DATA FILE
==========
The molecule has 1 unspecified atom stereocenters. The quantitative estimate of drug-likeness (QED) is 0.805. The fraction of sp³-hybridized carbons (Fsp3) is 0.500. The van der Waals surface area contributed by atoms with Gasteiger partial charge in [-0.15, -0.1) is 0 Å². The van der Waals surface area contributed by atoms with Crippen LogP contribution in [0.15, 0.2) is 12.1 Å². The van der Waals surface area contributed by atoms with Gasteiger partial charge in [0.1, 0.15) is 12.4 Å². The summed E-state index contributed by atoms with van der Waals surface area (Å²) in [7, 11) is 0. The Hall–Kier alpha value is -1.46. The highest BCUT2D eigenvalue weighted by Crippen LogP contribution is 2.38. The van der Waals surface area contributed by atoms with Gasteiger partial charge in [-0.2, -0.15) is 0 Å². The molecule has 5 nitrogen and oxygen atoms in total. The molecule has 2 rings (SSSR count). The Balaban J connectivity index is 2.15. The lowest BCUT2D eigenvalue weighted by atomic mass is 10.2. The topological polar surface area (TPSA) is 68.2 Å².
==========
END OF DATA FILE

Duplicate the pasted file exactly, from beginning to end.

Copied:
The molecule has 1 unspecified atom stereocenters. The quantitative estimate of drug-likeness (QED) is 0.805. The fraction of sp³-hybridized carbons (Fsp3) is 0.500. The van der Waals surface area contributed by atoms with Gasteiger partial charge in [-0.15, -0.1) is 0 Å². The van der Waals surface area contributed by atoms with Crippen LogP contribution in [0.15, 0.2) is 12.1 Å². The van der Waals surface area contributed by atoms with Gasteiger partial charge in [0.1, 0.15) is 12.4 Å². The summed E-state index contributed by atoms with van der Waals surface area (Å²) in [7, 11) is 0. The Hall–Kier alpha value is -1.46. The highest BCUT2D eigenvalue weighted by Crippen LogP contribution is 2.38. The van der Waals surface area contributed by atoms with Gasteiger partial charge in [-0.2, -0.15) is 0 Å². The molecule has 5 nitrogen and oxygen atoms in total. The molecule has 2 rings (SSSR count). The Balaban J connectivity index is 2.15. The lowest BCUT2D eigenvalue weighted by atomic mass is 10.2. The topological polar surface area (TPSA) is 68.2 Å².